Australian-born singer Helen Reddy, whose hit "I Am Woman" became a feminist anthem in the 1970's, died in Los Angeles on Tuesday afternoon. She was 78 years old.
Her death was announced on Facebook by her children, Traci Donat and Jordan Sommers. Reddy had dementia for several years before her death.
"I Am Woman" was by far Reddy's most famous song. But in the wake of its success, she released several more hits, including "Delta Dawn," "Angie Baby," "Leave Me Alone (Ruby Red Dress)" and "Ain't No Way to Treat a Lady."
Reddy was born into a show business family in Melbourne, Australia in 1941, and began performing while she was still a child. When she was 24 and a single mother, she won a talent contest on Australian TV; the prize was a trip to New York and the chance to audition for a recording contract with Mercury Records. She didn't get it, but she stayed in the U.S. and set out to make a pop career.
In 1968, she met her future husband and manager, Jeff Wald, who was handling such acts as Tiny Tim, Deep Purple and The Turtles. They eventually persuaded Capitol Records to let her record one single. The intended A-side flopped, but the B-side — a cover of "I Don't Know How to Love Him" from the musical Jesus Christ Superstar — made it to No. 13 on the Billboard charts in June 1971.
Her biggest success came a year later: the anthemic "I Am Woman," which resonated with audiences worldwide in the midst of the women's liberation movement in the U.S. It became a smash the same year that the Equal Rights Amendment passed the Senate and when Shirley Chisholm ran for president. The Supreme Court decided Roe v. Wade just a month after "I Am Woman" reached No. 1.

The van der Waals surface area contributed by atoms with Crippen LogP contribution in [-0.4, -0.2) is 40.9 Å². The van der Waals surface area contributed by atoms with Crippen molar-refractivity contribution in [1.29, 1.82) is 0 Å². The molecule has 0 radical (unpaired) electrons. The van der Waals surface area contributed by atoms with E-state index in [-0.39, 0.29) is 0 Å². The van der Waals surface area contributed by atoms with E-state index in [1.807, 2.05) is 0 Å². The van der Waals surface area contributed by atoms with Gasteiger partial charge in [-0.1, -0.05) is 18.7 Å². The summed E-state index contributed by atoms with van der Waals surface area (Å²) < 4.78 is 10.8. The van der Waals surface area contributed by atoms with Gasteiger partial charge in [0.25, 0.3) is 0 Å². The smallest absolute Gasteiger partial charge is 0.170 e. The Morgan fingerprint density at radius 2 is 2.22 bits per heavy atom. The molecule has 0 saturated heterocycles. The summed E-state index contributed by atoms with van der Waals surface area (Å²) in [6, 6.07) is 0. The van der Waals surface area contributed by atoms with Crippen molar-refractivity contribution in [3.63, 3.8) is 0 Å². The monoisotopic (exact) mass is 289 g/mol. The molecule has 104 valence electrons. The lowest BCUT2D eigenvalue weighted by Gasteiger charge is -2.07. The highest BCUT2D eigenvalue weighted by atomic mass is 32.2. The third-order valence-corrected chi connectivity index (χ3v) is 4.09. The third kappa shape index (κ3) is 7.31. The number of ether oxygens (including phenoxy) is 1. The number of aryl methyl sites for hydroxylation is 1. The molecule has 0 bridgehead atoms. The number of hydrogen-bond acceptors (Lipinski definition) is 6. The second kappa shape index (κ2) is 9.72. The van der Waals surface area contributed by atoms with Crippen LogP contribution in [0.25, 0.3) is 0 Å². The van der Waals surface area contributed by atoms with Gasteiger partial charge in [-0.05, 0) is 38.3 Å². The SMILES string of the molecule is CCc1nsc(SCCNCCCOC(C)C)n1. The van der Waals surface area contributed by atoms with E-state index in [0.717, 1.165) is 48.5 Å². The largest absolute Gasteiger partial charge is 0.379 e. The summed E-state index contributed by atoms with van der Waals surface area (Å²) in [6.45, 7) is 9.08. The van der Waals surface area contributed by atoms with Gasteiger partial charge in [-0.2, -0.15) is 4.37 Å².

In a 2014 interview with Houston Public Media, Reddy explained that the phrase "I am woman" came to her and just wouldn't leave. "Over and over," she recalled, "'I am strong, I am invincible, I am woman.' And I thought, well, this has to be a song."
She wrote the lyrics, songwriter Ray Burton penned the music, and Jeff Wald talked Capitol into letting her release it. In an NPR interview about "I Am Woman," Wald said that a label executive dismissed the whole enterprise.
"'That women's lib crap is gonna kill her,' " Wald recalled the label as saying. "'Why are you letting your wife do this stuff?'"
Still, they persevered. Wald himself took the song to a small radio station on the outskirts of Washington, D.C., knowing that the area was filled with women working pink-collar jobs. And "I Am Woman" struck a chord with those listeners. The station was soon inundated with requests to hear it again.
Slowly — with Wald promoting the song market by market — the song became a hit. By Dec. 1972, it was No. 1 on the Billboard charts, and Reddy took home a Grammy. At the awards ceremony, Reddy thanked God, saying: "Because She makes everything possible."